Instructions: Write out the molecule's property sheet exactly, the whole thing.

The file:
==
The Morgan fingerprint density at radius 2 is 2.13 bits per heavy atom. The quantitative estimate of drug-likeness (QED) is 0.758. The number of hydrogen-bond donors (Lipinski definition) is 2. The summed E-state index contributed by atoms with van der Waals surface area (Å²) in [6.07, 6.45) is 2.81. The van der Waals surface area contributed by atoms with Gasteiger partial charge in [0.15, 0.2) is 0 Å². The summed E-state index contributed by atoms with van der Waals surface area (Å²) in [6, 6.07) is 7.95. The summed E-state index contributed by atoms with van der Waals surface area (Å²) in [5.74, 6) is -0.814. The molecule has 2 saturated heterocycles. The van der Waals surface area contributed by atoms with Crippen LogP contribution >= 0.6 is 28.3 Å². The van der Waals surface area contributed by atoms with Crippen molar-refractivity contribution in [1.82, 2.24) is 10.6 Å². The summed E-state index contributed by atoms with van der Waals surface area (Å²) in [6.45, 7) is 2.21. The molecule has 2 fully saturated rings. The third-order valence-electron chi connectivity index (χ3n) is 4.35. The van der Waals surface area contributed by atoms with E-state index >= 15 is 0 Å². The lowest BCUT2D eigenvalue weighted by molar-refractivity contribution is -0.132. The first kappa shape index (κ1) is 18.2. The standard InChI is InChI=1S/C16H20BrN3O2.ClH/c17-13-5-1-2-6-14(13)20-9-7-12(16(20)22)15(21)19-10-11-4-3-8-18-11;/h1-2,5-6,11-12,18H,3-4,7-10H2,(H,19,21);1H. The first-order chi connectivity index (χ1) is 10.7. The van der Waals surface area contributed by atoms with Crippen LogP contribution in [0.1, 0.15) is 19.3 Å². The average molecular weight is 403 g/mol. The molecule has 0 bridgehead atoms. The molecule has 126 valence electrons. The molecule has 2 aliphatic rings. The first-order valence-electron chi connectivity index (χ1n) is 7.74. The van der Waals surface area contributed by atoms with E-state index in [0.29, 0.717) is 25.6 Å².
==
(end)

The Morgan fingerprint density at radius 2 is 2.13 bits per heavy atom. The quantitative estimate of drug-likeness (QED) is 0.758. The number of hydrogen-bond donors (Lipinski definition) is 2. The summed E-state index contributed by atoms with van der Waals surface area (Å²) in [6.07, 6.45) is 2.81. The van der Waals surface area contributed by atoms with Gasteiger partial charge in [0.15, 0.2) is 0 Å². The summed E-state index contributed by atoms with van der Waals surface area (Å²) in [6, 6.07) is 7.95. The summed E-state index contributed by atoms with van der Waals surface area (Å²) in [5.74, 6) is -0.814. The molecule has 2 saturated heterocycles. The van der Waals surface area contributed by atoms with Crippen LogP contribution >= 0.6 is 28.3 Å². The van der Waals surface area contributed by atoms with Crippen molar-refractivity contribution in [1.82, 2.24) is 10.6 Å². The summed E-state index contributed by atoms with van der Waals surface area (Å²) in [6.45, 7) is 2.21. The molecule has 2 fully saturated rings. The third-order valence-electron chi connectivity index (χ3n) is 4.35. The van der Waals surface area contributed by atoms with E-state index >= 15 is 0 Å². The lowest BCUT2D eigenvalue weighted by molar-refractivity contribution is -0.132. The first kappa shape index (κ1) is 18.2. The standard InChI is InChI=1S/C16H20BrN3O2.ClH/c17-13-5-1-2-6-14(13)20-9-7-12(16(20)22)15(21)19-10-11-4-3-8-18-11;/h1-2,5-6,11-12,18H,3-4,7-10H2,(H,19,21);1H. The first-order chi connectivity index (χ1) is 10.7. The van der Waals surface area contributed by atoms with Crippen LogP contribution in [0.1, 0.15) is 19.3 Å². The average molecular weight is 403 g/mol. The molecule has 0 bridgehead atoms. The molecule has 126 valence electrons. The molecule has 2 aliphatic rings. The first-order valence-electron chi connectivity index (χ1n) is 7.74. The van der Waals surface area contributed by atoms with E-state index in [0.29, 0.717) is 25.6 Å².